The father of the subject of this sketch, John Baptiste Beaser, was a native of Switzerland, educated as a priest, but never took orders. He came to America, reaching Philadelphia about the year 1812, where he married Margaret McLeod. They then moved to Buffalo, in one of the suburbs of which, called Williamsville, their son Martin was born, on the twenty-seventh of October, 1822. The boy received his early education in the common schools of the place, when, at the age of fourteen, he went on a whaling voyage, sailing from New Bedford, Massachusetts. His voyage lasted four years; his second voyage, three years; the last of which was made in the whaleship Rosseau, which is still afloat, the oldest of its class in America.

The journal kept by Martin Beaser during his voyages has not been immediately located by Chequamegon History.  Please let us know if you can identify where this valuable source of information can be found.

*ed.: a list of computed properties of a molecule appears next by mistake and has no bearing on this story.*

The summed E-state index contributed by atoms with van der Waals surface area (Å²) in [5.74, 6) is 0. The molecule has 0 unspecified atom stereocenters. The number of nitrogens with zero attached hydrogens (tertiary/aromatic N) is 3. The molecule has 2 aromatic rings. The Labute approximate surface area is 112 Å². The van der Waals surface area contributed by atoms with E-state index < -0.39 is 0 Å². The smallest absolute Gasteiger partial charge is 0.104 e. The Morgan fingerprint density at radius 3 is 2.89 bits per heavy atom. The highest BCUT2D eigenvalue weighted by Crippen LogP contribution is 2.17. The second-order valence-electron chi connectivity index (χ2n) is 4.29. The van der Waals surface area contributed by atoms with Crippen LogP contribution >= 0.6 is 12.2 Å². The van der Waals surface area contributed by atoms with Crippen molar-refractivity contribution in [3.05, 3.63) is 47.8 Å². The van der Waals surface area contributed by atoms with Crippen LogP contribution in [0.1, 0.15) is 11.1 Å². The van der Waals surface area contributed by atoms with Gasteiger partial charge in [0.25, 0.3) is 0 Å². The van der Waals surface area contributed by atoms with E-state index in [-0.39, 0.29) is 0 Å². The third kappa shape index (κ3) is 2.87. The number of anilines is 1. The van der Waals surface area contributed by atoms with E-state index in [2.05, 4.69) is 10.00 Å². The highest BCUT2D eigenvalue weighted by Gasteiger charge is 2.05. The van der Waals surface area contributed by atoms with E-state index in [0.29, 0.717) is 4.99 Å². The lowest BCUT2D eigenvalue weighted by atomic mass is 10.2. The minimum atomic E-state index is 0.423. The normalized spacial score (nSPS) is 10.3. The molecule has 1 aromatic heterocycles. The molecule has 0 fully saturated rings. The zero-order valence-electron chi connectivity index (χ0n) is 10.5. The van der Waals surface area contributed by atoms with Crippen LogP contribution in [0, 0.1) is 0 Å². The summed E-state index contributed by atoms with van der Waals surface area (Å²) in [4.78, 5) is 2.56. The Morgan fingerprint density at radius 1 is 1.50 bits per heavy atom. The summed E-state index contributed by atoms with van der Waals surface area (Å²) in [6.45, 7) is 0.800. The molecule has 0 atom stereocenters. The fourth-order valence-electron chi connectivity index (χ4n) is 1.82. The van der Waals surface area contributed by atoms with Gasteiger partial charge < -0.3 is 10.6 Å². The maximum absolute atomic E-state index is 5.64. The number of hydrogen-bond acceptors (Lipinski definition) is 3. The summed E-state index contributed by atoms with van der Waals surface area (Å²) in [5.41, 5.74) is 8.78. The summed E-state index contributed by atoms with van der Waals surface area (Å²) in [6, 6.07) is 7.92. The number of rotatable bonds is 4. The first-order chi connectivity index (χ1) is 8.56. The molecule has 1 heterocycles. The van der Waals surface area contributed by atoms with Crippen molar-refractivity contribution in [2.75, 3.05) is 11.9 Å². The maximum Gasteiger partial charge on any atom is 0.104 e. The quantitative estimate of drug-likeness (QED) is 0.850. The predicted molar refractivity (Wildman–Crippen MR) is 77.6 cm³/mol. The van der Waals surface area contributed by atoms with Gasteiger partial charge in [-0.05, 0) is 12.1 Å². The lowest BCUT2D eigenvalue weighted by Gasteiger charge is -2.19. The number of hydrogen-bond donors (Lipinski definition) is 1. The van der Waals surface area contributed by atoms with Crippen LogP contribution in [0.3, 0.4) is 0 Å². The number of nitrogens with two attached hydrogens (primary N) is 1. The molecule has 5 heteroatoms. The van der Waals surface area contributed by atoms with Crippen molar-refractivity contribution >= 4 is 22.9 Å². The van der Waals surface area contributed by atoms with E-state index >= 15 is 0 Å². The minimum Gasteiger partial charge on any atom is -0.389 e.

The young man went out as boat-steerer on his second voyage, returning as third mate. During his leisure time on shipboard and the interval between the two voyages, he spent in studying the science of navigation, which he successfully mastered. On his return from his fourth years’ cruise in the Pacific and Indian oceans, he was offered the position of second mate on a new ship then nearing completion and which would be ready to sail in about sixty days. He accepted the offer. They would notify him when the ship was ready, and he would in the meantime visit his mother, then a widow, residing in Buffalo. Accordingly, after an absence of seven years, he returned to his native city, spending the time in renewing old acquaintances and relating the varied experience of a whaler’s life. He had rare conversational powers, holding his listeners spell-bound at the recital of some thrilling adventure. A journal kept by him during his voyages and now in the possession of his family, abounds in hair-breadth escapes from savages on the shores of some of the South sea islands and the perils of whale-fishing, of which he had many narrow escapes. The time passed quickly, and he anxiously awaited the summons to join his ship. Leaving the city for a day the expected letter came, but was carefully concealed by his mother until after the ship had sailed, thus entirely changing the future of his life.